The Mormon people are changing.   Having old stock Mormon ancestry isn’t quite as chic as it once was.   It’s a nice conversation piece or a fun campfire story, but for those Mormons who live in America’s urban centers or abroad, the pioneer drama Just Feels So White.  American.  Rural.   Modern Mormons will not likely churn butter, push handcarts, or even make their own clothes.

But few figures have problematized the White Zion narrative as Elijah Ables has.  Most of his life was unconventional by Mormon standards. After leaving Maryland to make a new life for himself in the slums of Cincinnati, Ables met a local Mormon blacksmith named Ezekiel Roberts.  He joined the faith, went to Kirtland, and received the Melchizedek Priesthood “under the hand of Joseph Smith,” making him the first black priesthood holder of record.  His Elder’s certificate is available for all to see in the Church History Archives.

When Joseph Smith ordained him to the priesthood in 1836, he did so in the face of significant criticism from men such as Zebedee Coltrin and Orson Hyde.  Coltrin thought the idea of administering sacred rituals to the young man to be repulsive; only the sheer force of the Prophet’s will could persuade him to comply. [2] Hyde told Joseph that he feared that empowering blacks would diminish the standing of whites.[3]  Yet by December 1836, Ables was serving faithfully as a member of the First Quorum of the Seventy.[4]

Elijah Ables’ storyline does not fit neatly into standard Mormon narratives. Over fifteen years before the Saints trekked to Utah,

Courtesy Church History Library

Courtesy Church History Library

Ables braved a dangerous journey for slave-holding Maryland to free Cincinnati.  He first heard the gospel message not from a missionary but from a local blacksmith.  While the Saints in Missouri were being expelled for not being American enough, Ables was dodging British mobs in Canada who thought the Saints to be American sympathizers.  Though Ables was always associated with the Mormon community, he generally had to work alone—a black mid-single adult navigating a white, married church.    Whether Ables was living in the slums of Cincinnati or rural Utah, his faith was forged in spite—not because—of the Mormon community in which he lived.[5]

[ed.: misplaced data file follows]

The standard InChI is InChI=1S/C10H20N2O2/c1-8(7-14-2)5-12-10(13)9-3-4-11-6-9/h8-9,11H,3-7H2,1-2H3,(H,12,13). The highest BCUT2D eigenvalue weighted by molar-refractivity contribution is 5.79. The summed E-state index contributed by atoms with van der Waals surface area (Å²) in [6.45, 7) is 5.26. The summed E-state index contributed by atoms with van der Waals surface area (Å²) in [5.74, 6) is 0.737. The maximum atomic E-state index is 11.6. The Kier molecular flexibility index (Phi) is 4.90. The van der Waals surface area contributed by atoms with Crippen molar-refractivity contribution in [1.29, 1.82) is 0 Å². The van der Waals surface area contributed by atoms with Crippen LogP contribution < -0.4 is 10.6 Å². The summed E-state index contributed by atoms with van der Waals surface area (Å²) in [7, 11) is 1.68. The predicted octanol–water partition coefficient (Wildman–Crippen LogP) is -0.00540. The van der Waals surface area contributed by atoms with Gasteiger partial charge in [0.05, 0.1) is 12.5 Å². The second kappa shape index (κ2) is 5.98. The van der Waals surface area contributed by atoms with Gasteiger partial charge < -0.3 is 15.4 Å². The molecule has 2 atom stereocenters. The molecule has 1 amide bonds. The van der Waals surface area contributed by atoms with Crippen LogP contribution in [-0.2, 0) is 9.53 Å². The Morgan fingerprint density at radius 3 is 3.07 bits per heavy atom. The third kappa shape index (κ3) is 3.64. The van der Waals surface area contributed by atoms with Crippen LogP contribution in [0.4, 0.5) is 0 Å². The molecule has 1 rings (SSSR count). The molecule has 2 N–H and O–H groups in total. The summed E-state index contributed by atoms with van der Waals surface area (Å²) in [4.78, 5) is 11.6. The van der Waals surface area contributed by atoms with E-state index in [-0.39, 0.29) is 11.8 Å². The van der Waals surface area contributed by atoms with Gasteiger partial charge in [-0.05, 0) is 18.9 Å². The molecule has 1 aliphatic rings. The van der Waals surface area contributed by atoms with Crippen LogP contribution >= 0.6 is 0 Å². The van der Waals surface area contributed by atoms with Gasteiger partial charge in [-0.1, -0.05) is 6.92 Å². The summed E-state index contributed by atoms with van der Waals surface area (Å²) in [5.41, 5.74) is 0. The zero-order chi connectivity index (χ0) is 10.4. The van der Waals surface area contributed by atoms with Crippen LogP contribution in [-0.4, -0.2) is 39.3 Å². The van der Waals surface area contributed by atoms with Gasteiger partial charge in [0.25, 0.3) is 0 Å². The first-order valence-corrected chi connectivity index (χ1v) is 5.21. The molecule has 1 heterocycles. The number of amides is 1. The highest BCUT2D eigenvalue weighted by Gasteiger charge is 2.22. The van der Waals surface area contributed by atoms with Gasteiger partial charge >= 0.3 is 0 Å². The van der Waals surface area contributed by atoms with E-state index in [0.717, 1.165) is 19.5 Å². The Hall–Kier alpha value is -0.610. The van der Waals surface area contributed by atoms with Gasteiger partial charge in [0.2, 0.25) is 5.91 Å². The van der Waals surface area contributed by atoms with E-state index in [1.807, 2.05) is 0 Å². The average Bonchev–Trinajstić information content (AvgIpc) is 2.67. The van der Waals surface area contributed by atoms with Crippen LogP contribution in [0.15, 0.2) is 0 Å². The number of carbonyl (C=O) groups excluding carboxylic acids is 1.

While Ables never entirely disappeared from the narrative—even Kate Carter gave him recognition in her lovely series, Heart Throbs of the West—the generations have diminished his stature. [6] Under Joseph Smith, Ables was still a resident alien in the Mormon community, even if he enjoyed the protection of the Prophet’s patronage. By the turn of the twentieth-century, Ables had come to be seen both by Mormons and non-Mormons alike as the community’s resident Uncle Tom.[7]   Yet his credentials as a priesthood holder and pioneer should have been impeccable.

What was it about coming to the wilderness that prompted the Saints to erect this golden calf of whiteness? In March 1847, Brigham Young said that “we don’t care about the color” and that priesthood worthiness “has nothing to do with blood for of one blood has God made all flesh.”[8]   After a negative encounter with an African-American libertine in Winter Quarters, the white Mormon community soured on Joseph Smith’s prior policy of inclusion.  By 1849, Brigham Young had adopted Biblical arguments to justify excluding blacks from priesthood office. [9]   This is the great irony of the Saints’ struggles with race: in their efforts to separate themselves from a decaying Babylon, they ended up adopting one of its fatal sins.